Backcasting is used for planning; decision-making; scenarios; innovation; etc. Backcasting:

  • Identifies the need of the product, service or organisation.
  • Identifies stakeholders.
  • Analyses current conditions.
  • Creates future scenarios.
  • Identifies and implements strategies.
The TNS funnel (Figure 1) is a conceptual representation of resource availability and resource use. It illustrates that as the population and resource demand/use increases, the resources available for us to use decreases and freedoms become restricted as we have less room to move. However, there is a point when a level of sustainable supply and demand is reached. The Natural Step aims to go past this equilibrium and open up the funnel where demand is less than supply.

Figure 1 - The Natural Step Funnel (Source: The Natural Step America)

Implementing sustainability is done through the A-B-C-D process:

  • Awareness building and understanding - organisations are aligned with a common understanding of sustainability.
  • Baseline mapping - organisations assess their material and energy flows and the impact of the organisation on society. This step uses the Four System Conditions.
  • Create a vision and strategic plan - a long term vision is created of the organisation in a sustainable society. A strategy is enabled from a point of view of having achieved sustainability and looking backwards. This step uses backcasting and identifies step-by-step solutions to bring the organisation from the current condition to a sustainable condition.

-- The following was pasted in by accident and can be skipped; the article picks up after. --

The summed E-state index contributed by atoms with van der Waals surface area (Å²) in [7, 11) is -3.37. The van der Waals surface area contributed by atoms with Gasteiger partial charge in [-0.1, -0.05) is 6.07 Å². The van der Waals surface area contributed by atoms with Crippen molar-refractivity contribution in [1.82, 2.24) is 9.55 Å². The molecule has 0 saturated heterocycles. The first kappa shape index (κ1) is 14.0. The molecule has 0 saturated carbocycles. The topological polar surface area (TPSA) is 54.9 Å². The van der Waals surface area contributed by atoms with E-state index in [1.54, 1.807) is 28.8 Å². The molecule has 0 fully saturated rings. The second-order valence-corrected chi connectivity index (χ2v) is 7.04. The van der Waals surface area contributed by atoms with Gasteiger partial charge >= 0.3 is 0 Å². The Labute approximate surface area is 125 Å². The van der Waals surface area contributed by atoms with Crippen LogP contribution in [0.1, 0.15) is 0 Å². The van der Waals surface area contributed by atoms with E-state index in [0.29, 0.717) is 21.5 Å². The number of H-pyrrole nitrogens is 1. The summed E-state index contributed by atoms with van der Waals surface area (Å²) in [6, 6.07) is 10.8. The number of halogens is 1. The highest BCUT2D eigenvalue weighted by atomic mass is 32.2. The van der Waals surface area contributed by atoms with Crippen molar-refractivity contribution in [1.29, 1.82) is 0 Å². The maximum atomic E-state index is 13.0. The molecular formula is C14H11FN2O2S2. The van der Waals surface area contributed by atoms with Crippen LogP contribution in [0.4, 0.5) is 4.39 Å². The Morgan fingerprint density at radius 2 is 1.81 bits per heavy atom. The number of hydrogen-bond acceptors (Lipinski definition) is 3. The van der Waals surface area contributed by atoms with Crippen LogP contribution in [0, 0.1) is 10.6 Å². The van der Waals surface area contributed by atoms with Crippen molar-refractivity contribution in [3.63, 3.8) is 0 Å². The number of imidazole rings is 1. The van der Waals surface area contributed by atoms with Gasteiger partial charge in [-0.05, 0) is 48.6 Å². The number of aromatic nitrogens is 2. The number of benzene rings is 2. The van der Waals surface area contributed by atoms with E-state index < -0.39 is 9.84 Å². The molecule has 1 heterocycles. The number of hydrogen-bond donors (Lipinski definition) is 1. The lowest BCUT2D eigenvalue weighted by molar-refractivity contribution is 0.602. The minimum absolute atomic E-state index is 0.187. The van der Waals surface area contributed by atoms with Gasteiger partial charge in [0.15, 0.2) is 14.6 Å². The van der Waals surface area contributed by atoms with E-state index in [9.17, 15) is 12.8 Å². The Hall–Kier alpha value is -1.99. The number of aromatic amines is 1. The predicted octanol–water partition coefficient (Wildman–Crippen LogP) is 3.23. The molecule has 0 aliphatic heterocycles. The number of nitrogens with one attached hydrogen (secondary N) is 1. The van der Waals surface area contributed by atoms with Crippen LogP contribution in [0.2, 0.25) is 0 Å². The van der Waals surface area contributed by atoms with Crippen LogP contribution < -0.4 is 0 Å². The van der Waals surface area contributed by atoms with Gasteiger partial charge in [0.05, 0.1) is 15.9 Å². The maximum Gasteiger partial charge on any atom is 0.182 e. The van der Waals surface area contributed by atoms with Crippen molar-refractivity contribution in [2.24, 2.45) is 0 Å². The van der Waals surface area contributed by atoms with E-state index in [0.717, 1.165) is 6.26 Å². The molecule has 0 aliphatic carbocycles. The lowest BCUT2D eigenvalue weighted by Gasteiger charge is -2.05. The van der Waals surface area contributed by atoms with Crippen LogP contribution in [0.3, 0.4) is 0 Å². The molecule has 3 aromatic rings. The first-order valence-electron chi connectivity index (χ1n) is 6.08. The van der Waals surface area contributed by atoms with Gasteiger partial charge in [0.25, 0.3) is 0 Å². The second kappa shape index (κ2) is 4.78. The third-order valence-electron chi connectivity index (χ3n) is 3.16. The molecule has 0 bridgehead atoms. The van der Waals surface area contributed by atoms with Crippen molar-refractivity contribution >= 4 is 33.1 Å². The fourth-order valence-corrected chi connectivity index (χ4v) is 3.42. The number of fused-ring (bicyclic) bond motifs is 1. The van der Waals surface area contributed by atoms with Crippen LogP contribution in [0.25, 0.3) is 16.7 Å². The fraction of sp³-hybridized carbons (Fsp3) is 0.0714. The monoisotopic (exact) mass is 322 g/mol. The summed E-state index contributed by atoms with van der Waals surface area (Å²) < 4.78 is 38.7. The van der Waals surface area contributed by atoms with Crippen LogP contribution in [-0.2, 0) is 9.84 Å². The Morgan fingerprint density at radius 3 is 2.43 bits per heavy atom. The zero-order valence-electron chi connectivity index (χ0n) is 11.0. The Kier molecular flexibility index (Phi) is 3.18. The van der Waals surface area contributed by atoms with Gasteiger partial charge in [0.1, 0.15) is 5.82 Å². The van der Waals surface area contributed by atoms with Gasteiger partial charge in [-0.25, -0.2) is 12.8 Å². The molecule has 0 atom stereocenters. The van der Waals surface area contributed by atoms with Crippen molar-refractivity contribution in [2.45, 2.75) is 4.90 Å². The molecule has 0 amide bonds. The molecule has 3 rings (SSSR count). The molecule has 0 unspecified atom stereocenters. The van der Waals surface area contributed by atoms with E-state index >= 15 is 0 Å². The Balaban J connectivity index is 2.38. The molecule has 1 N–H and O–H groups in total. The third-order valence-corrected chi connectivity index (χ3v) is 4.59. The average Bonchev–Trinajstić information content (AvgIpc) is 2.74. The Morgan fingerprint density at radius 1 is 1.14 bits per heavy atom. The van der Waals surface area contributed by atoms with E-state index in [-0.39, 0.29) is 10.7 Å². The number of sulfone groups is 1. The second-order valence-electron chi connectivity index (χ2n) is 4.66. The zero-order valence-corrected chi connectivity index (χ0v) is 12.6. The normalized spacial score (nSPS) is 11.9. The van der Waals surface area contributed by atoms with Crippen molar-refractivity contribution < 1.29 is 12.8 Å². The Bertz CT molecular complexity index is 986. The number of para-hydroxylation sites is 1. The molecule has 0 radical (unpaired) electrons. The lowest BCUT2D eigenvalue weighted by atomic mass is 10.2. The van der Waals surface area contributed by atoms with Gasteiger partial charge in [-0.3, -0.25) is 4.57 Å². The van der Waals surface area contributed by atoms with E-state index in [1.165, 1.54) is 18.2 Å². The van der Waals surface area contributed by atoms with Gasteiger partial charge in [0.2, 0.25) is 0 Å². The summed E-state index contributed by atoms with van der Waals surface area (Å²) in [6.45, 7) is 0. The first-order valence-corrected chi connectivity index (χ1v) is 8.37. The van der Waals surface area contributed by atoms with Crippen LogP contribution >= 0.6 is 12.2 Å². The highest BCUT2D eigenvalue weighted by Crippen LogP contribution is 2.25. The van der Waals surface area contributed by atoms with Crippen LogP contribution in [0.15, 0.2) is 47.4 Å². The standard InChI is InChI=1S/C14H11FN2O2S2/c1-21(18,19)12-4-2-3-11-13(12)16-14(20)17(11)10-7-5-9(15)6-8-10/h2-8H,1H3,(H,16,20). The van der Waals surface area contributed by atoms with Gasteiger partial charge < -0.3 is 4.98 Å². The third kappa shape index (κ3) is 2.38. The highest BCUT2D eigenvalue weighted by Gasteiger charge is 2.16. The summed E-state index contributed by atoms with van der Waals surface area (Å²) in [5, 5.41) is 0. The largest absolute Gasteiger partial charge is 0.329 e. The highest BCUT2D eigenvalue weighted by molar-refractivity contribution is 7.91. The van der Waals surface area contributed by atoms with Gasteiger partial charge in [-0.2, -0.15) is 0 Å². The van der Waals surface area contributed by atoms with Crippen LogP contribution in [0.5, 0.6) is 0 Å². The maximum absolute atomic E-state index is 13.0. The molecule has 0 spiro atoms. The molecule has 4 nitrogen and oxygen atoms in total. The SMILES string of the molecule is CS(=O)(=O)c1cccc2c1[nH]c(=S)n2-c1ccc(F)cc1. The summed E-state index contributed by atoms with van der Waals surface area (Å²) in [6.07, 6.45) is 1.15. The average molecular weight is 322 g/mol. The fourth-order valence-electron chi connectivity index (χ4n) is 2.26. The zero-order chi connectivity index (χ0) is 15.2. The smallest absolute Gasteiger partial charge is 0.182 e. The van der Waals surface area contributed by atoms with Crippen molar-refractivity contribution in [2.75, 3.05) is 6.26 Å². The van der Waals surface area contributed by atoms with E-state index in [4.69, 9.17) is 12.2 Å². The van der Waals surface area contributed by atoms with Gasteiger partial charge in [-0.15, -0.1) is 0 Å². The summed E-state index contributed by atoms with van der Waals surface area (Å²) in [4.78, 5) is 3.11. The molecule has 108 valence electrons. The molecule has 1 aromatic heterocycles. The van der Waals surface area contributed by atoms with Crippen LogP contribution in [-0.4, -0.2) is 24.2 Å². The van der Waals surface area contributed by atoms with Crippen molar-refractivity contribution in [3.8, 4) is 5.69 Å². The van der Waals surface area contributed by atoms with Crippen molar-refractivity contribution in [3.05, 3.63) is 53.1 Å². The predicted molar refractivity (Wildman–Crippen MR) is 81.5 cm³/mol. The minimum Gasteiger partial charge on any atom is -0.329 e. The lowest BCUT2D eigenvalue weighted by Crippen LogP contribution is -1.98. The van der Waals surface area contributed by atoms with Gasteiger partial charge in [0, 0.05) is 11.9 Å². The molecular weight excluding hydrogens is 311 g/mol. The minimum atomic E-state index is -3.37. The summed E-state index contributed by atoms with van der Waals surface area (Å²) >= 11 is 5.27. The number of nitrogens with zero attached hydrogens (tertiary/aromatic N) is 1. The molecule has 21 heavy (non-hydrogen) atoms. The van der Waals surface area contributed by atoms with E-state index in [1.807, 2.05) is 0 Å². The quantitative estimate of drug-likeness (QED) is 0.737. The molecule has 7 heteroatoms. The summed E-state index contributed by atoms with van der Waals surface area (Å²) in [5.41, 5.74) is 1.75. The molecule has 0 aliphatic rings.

• Down to action - organisations implement actions. Backcasting is used to continually assess decisions to ensure they meet the vision created above.
The Natural Step international and interdisciplinary research and advisory network extends to Australia, Canada, Israel, Japan, New Zealand, South Africa, Sweden, the United Kingdom and the United States.

C. Organisational Proponent

Dr. Karl-Henrik Robčrt created The Natural Step organization in 1989. He worked with Swedish scientists to develop a paper outlining ecological issues and principles that underpin sustainability.

D. Case Studies and Examples